Prostate Cancer Screening Rock Springs WY

It initially appeared that a prior family history of prostate cancer was the dominant factor in motivating men to be screened. Men with a family history of prostate cancer were found to be 40% more likely to get screened than those without such history. However, upon closer scrutiny, researchers discovered that family history is only a primary motivator for men who are currently married or co-habitating.

Jakub Stefka
(303) 596-2280
2301 House Ave
Cheyenne, WY
Specialty
Hematology

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Tom Anderson
(307) 587-5622
1025 9th St
Cody, WY
Specialty
Hematology / Oncology

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Keith R Mills
(307) 235-5433
6501 E 2nd St
Casper, WY
Specialty
Medical Oncology

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Keith R Mills, MD
(307) 577-7910
1233 E 2nd St
Casper, WY
Specialties
Oncology (Cancer)
Gender
Male
Education
Medical School: Temple Univ Sch Of Med, Philadelphia Pa 19140
Graduation Year: 1973

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Steven Richard Bonin, MD
1233 E 2nd St
Casper, WY
Specialties
Oncology (Cancer), Radiation Oncology
Gender
Male
Education
Medical School: Mayo Med Sch, Rochester Mn 55905
Graduation Year: 1991

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Dr.Jeffrey Carlton
(307) 633-7823
214 East 23rd Street
Cheyenne, WY
Gender
M
Education
Medical School: Vanderbilt Univ Sch Of Med
Year of Graduation: 1985
Speciality
Oncologist
General Information
Hospital: United Hospital Center, Clarksburg, Wv
Accepting New Patients: Yes
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5.0, out of 5 based on 1, reviews.

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Maristela Batezini
(307) 634-9311
2301 House Ave
Cheyenne, WY
Specialty
Hematology / Oncology

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Tom Anderso, MR
(307) 587-5622
1025 9th St Unit B
Cody, WY
Specialties
Oncology (Cancer)
Gender
Male
Education
Graduation Year: 2007

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Don R Dickerson
(307) 633-7823
214 E 23rd St
Cheyenne, WY
Specialty
Radiation Oncology

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Philip McMahill
(307) 688-1415
501 S Burma Ave
Gillette, WY
Specialty
Internal Medicine, Hematology / Oncology

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Single Men and Risk of Prostate Cancer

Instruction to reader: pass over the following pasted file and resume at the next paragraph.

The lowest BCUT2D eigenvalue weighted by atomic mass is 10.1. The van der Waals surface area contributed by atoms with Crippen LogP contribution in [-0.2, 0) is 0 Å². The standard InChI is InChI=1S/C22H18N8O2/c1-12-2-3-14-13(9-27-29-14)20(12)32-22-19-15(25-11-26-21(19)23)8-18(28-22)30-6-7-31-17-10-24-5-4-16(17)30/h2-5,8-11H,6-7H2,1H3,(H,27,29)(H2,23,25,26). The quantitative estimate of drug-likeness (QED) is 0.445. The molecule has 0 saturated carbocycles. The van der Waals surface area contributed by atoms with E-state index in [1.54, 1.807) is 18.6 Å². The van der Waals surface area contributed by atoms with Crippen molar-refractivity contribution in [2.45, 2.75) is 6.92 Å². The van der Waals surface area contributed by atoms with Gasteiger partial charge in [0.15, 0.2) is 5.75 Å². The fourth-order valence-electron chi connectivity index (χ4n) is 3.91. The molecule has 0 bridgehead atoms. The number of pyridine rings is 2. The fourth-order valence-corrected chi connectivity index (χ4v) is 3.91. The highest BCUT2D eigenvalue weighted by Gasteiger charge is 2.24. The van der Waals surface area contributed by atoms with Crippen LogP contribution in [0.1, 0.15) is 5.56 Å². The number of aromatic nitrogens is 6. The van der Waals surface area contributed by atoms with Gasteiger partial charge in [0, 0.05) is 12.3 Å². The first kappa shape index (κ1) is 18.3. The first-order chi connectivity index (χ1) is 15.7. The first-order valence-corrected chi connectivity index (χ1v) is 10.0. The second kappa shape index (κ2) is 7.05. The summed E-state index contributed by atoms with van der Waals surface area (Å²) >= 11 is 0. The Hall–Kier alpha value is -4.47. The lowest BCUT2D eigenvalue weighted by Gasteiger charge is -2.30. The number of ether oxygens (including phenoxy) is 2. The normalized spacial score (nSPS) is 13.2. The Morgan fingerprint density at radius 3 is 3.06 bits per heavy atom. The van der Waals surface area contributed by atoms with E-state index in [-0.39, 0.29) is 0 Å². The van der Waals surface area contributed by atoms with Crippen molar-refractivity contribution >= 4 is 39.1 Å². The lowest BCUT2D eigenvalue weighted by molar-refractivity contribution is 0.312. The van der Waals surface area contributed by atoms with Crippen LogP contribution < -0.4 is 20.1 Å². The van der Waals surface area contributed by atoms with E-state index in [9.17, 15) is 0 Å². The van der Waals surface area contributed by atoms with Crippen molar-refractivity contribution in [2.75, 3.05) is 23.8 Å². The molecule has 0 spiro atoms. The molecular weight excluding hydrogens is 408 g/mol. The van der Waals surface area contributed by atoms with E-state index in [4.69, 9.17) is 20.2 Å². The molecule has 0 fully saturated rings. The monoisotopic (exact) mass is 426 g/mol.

Is it possible that being a single male could prove to be hazardous to your health? Research suggests that this may indeed be the case if you are a single male at risk of prostate cancer. A long term men’s health study was recently conducted on over 2,400 U.S. men. Results of the study were used to gain insight into the factors that motivate men to proactively seek prostate screenings. It initially appeared that a prior family history of prostate cancer was the dominant factor in motivating men to be screened. Men with a family history of prostate cancer were found to be 40% more likely to get screened than those without such history. However, upon closer scrutiny, researchers discovered that family history is only a primary motivator for men who are currently married or co-habitating.

What’s Love Got to Do With It?

Researchers must do subsequent research to determine what additional factors have a direct bearing on motivating men to get prostate screenings. However, the initial evidence clearly shows that involvement in a committed relationship, be it marriage or co-habitation, has a positive impact in this regard. Conventional wisdom is that the concerned significant other exerts influence to persuade or encourage the at risk male to receive regular prostate screenings. An analysis of higher risk men, who live alone, showed that they are less likely to be screened than those at lower risk who live with a wife or partner. Recognizing the significance of this finding has caused researchers to consider directly targeting spouses and partners, in addition to the at risk men themselves, in hopes of increasing the percentage of men regularly getting screened.

Other Risk Factors

While interesting to consider, singleness, is far from being the most important risk factor for assessing the likelihood of contracting prostate cancer. Studies show that African American men are 61% more likely than their Caucasian counterparts to develop prostate cancer. Men with a first degree relative (i.e. father, brother, son) with the disease are twice as likely to contract it. In addition to race and genetics, social and environmental factors such as diet and nutrition can play a contributing role as well.

Early Detection is Key

Prostate cancer affects roughly 1 in 6 men. Instances of contracting this cancer are nominal in men under 40. However, the rate increases exponentially for men who fall in the 40-59 age bracket. Prostate cancer, like any cancer, is most curable when detected in the early stages. The recommendation of the American Cancer Society is that men with a family history of prostate cancer be initially screened for the disease once they turn 45, and annually thereafter.

 

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